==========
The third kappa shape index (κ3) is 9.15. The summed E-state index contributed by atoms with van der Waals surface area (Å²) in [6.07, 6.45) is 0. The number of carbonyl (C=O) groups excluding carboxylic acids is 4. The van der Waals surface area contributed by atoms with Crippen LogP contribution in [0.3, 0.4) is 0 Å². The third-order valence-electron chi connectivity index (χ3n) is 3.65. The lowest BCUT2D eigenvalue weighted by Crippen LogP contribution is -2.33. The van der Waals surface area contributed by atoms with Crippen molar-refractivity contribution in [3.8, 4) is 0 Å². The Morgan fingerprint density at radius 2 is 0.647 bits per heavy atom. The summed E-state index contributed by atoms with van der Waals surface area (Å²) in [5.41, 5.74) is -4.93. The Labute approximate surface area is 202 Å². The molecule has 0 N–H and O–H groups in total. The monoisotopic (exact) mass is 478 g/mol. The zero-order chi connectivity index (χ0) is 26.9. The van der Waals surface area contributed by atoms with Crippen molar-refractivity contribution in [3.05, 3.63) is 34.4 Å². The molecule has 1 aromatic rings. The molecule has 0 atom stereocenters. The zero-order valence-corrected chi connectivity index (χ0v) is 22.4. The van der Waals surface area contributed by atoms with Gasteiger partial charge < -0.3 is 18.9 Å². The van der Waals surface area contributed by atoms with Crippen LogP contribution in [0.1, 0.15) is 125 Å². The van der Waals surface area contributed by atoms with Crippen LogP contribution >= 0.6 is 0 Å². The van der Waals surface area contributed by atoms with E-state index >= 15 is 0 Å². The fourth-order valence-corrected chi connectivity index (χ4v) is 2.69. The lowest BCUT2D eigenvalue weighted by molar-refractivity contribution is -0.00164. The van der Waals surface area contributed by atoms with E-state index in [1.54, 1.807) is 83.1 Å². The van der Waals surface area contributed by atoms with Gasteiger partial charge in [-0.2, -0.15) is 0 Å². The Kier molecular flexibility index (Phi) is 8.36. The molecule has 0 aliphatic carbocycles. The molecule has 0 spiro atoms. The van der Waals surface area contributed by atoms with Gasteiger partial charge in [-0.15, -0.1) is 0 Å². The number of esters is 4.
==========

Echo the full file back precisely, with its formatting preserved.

The third kappa shape index (κ3) is 9.15. The summed E-state index contributed by atoms with van der Waals surface area (Å²) in [6.07, 6.45) is 0. The number of carbonyl (C=O) groups excluding carboxylic acids is 4. The van der Waals surface area contributed by atoms with Crippen LogP contribution in [0.3, 0.4) is 0 Å². The third-order valence-electron chi connectivity index (χ3n) is 3.65. The lowest BCUT2D eigenvalue weighted by Crippen LogP contribution is -2.33. The van der Waals surface area contributed by atoms with Crippen molar-refractivity contribution in [3.8, 4) is 0 Å². The Morgan fingerprint density at radius 2 is 0.647 bits per heavy atom. The summed E-state index contributed by atoms with van der Waals surface area (Å²) in [5.41, 5.74) is -4.93. The Labute approximate surface area is 202 Å². The molecule has 0 N–H and O–H groups in total. The monoisotopic (exact) mass is 478 g/mol. The zero-order chi connectivity index (χ0) is 26.9. The van der Waals surface area contributed by atoms with Crippen molar-refractivity contribution in [3.05, 3.63) is 34.4 Å². The molecule has 1 aromatic rings. The molecule has 0 atom stereocenters. The zero-order valence-corrected chi connectivity index (χ0v) is 22.4. The van der Waals surface area contributed by atoms with Gasteiger partial charge < -0.3 is 18.9 Å². The van der Waals surface area contributed by atoms with Crippen LogP contribution in [0.1, 0.15) is 125 Å². The van der Waals surface area contributed by atoms with Crippen LogP contribution >= 0.6 is 0 Å². The van der Waals surface area contributed by atoms with E-state index >= 15 is 0 Å². The fourth-order valence-corrected chi connectivity index (χ4v) is 2.69. The lowest BCUT2D eigenvalue weighted by molar-refractivity contribution is -0.00164. The van der Waals surface area contributed by atoms with E-state index in [1.54, 1.807) is 83.1 Å². The van der Waals surface area contributed by atoms with Gasteiger partial charge in [-0.2, -0.15) is 0 Å². The Kier molecular flexibility index (Phi) is 8.36. The molecule has 0 aliphatic carbocycles. The molecule has 0 spiro atoms. The van der Waals surface area contributed by atoms with Gasteiger partial charge in [-0.15, -0.1) is 0 Å². The number of esters is 4.